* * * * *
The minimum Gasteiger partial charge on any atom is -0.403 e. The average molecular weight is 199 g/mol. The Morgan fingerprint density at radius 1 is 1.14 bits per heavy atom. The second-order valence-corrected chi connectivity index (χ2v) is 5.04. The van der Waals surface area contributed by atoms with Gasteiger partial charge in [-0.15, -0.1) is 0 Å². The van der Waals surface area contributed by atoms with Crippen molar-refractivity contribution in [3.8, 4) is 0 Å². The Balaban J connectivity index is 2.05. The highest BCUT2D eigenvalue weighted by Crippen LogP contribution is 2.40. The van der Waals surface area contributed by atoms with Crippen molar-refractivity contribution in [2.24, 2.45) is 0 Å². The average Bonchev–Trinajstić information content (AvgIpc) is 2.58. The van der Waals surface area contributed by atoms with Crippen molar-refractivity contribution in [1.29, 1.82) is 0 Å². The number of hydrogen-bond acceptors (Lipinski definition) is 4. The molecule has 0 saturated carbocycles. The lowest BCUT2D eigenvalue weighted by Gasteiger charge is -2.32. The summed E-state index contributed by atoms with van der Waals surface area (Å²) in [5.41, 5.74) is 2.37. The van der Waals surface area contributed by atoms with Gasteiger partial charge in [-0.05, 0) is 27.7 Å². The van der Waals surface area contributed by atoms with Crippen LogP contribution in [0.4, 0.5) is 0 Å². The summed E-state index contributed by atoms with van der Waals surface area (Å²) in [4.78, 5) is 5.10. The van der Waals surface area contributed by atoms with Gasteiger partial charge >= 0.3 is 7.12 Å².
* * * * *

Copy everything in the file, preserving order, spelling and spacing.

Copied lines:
The minimum Gasteiger partial charge on any atom is -0.403 e. The average molecular weight is 199 g/mol. The Morgan fingerprint density at radius 1 is 1.14 bits per heavy atom. The second-order valence-corrected chi connectivity index (χ2v) is 5.04. The van der Waals surface area contributed by atoms with Gasteiger partial charge in [-0.15, -0.1) is 0 Å². The van der Waals surface area contributed by atoms with Crippen molar-refractivity contribution in [3.8, 4) is 0 Å². The Balaban J connectivity index is 2.05. The highest BCUT2D eigenvalue weighted by Crippen LogP contribution is 2.40. The van der Waals surface area contributed by atoms with Crippen molar-refractivity contribution in [2.24, 2.45) is 0 Å². The average Bonchev–Trinajstić information content (AvgIpc) is 2.58. The van der Waals surface area contributed by atoms with Crippen molar-refractivity contribution in [1.29, 1.82) is 0 Å². The number of hydrogen-bond acceptors (Lipinski definition) is 4. The molecule has 0 saturated carbocycles. The lowest BCUT2D eigenvalue weighted by Gasteiger charge is -2.32. The summed E-state index contributed by atoms with van der Waals surface area (Å²) in [5.41, 5.74) is 2.37. The van der Waals surface area contributed by atoms with Gasteiger partial charge in [-0.05, 0) is 27.7 Å². The van der Waals surface area contributed by atoms with Crippen LogP contribution in [0.4, 0.5) is 0 Å². The summed E-state index contributed by atoms with van der Waals surface area (Å²) in [4.78, 5) is 5.10. The van der Waals surface area contributed by atoms with Gasteiger partial charge >= 0.3 is 7.12 Å².